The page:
Offline Blackstar

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Re: The KH-7 and KH-8 GAMBIT reconnaissance satellites
« Reply #110 on: 03/07/2022 10:29 pm »
Something that I don't think I realized before (or I forgot?) is that the focal length of the GAMBIT-3 was increased from 160 to 175 inches. I assume this happened with a block change. I'll have to look that up.

Responding to my earlier comment:

This slide was posted up-thread (by me). You can see where it indicates the longer focal length.

I guess the interesting thing here is that there was substantial improvement simply from improved films. Now I imagine there were some other tweaks in there, like better operational techniques, but before all of this stuff was declassified, I would have guessed that most of the improvements would have come from better optics. But we can see that better film mattered a lot too.

Offline hoku

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Re: The KH-7 and KH-8 GAMBIT reconnaissance satellites
« Reply #111 on: 07/20/2022 02:09 am »
Some oddity in the Technical Evaluation Report of Mission 4015 (Jan 23 to 27, 1965). Observation of a CORN target at Outlaw Field, Clarksville, TN, was coordinated with (almost) simultaneous coverage by a RB-47 "Blackbird". The "Blackbird" was imaged by GAMBIT close to the CORN target, confirming it as a RB-47.

Was the "Blackbird" nickname assigned to the RB-47 to obfuscate the existence or nature of the SR-71 (which just had its 1st flight a month earlier)? Or was "Blackbird" the generic term for reconnaissance missions by planes, which was then attributed to the SR-71 due to its black color?

https://www.nro.gov/Portals/65/documents/foia/declass/ForAll/012022/F-2021-00089_C05134483.pdf

Offline Blackstar

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Offline LittleBird

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Re: The KH-7 and KH-8 GAMBIT reconnaissance satellites
« Reply #113 on: 07/20/2022 07:35 am »
Some oddity in the Technical Evaluation Report of Mission 4015 (Jan 23 to 27, 1965). Observation of a CORN target at Outlaw Field, Clarksville, TN, was coordinated with (almost) simultaneous coverage by a RB-47 "Blackbird". The "Blackbird" was imaged by GAMBIT close to the CORN target, confirming it as a RB-47.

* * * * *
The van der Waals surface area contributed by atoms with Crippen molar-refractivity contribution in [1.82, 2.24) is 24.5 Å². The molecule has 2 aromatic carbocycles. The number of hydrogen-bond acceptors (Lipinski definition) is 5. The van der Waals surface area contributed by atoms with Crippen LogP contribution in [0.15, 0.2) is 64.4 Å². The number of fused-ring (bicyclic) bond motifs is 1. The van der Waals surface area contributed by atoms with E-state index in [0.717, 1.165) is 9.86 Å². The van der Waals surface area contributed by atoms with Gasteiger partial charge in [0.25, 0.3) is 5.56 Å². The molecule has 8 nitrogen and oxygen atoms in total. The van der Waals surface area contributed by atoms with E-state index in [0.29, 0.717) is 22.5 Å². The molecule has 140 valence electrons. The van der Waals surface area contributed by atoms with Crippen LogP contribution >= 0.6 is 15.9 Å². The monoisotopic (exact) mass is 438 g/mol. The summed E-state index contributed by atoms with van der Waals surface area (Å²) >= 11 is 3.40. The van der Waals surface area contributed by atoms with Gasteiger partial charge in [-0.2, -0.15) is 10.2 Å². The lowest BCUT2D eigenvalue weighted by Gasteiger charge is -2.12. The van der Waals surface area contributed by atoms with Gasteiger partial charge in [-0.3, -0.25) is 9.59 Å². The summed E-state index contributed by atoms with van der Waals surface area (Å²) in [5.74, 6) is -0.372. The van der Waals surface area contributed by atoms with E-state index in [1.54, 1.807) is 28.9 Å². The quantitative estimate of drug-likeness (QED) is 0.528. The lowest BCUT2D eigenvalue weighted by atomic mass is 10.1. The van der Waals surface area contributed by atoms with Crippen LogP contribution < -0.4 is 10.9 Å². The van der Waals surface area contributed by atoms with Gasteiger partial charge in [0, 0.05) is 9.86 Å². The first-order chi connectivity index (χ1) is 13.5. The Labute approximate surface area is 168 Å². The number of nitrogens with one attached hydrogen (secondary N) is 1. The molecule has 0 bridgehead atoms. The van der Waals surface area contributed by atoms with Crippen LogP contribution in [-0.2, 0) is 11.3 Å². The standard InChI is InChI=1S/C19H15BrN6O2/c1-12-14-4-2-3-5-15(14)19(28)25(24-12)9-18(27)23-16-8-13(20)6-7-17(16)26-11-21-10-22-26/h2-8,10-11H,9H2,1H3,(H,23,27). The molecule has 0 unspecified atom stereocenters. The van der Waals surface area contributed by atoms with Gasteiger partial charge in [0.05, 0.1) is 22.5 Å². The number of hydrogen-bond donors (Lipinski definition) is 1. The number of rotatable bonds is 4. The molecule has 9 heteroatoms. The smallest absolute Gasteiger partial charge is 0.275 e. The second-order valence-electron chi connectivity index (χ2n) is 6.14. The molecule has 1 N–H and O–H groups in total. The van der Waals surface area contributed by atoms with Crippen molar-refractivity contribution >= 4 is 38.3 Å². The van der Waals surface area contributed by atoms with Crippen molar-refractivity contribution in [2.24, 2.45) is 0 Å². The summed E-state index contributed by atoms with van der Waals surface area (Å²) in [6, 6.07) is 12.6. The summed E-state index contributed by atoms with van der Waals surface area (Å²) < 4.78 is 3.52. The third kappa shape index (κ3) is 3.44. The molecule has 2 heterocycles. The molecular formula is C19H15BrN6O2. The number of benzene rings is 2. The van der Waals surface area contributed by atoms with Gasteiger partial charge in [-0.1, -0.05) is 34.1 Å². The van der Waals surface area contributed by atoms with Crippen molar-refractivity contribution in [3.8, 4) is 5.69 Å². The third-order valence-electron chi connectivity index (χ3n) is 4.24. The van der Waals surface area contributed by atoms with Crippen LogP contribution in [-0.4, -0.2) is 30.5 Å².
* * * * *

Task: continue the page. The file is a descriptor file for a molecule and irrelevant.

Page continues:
Was the "Blackbird" nickname assigned to the RB-47 to obfuscate the existence or nature of the SR-71 (which just had its 1st flight a month earlier)? Or was "Blackbird" the generic term for reconnaissance missions by planes, which was then attributed to the SR-71 due to its black color?

https://www.nro.gov/Portals/65/documents/foia/declass/ForAll/012022/F-2021-00089_C05134483.pdf

Really nice Hoku. Do we know date of first instance of  a satellite imaging a flying aircraft ? You are reminding me of the great overhead U-2 pics of a shuttle launch that ran on a Quest cover once upon a time ...

Offline Blackstar

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Re: The KH-7 and KH-8 GAMBIT reconnaissance satellites
« Reply #114 on: 07/26/2022 02:22 am »
https://thespacereview.com/article/4426/1

Advanced Gambit and VHR
by Philip Horzempa
Monday, July 25, 2022

Newly declassified documents from the National Reconnaissance Office (NRO) have revealed a previously unknown member of the Gambit reconnaissance satellite family. This was referred to as the Advanced Gambit-3 (AG3), though it is quite different from the standard Gambit-3 vehicles. It is so different from previous models that it could, and should, be referred to as Gambit-4. The AG3 included a camera that resembled the KH-10 from the Dorian Manned Orbiting Laboratory (MOL) program.

One is left to ponder the logic that led to the AG3 proposal. The NRO documents indicate that the project was started in 1973 with the first mission scheduled for mid-1978. This new series would have begun with mission #55 in the Gambit-3 series (the last Gambit-3/KH-8 mission was #54). At this time, the Hexagon KH-9 spacecraft was just entering service and the KH-11 was still a few years in the future.


Offline libra

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Re: The KH-7 and KH-8 GAMBIT reconnaissance satellites
« Reply #115 on: 07/26/2022 07:18 am »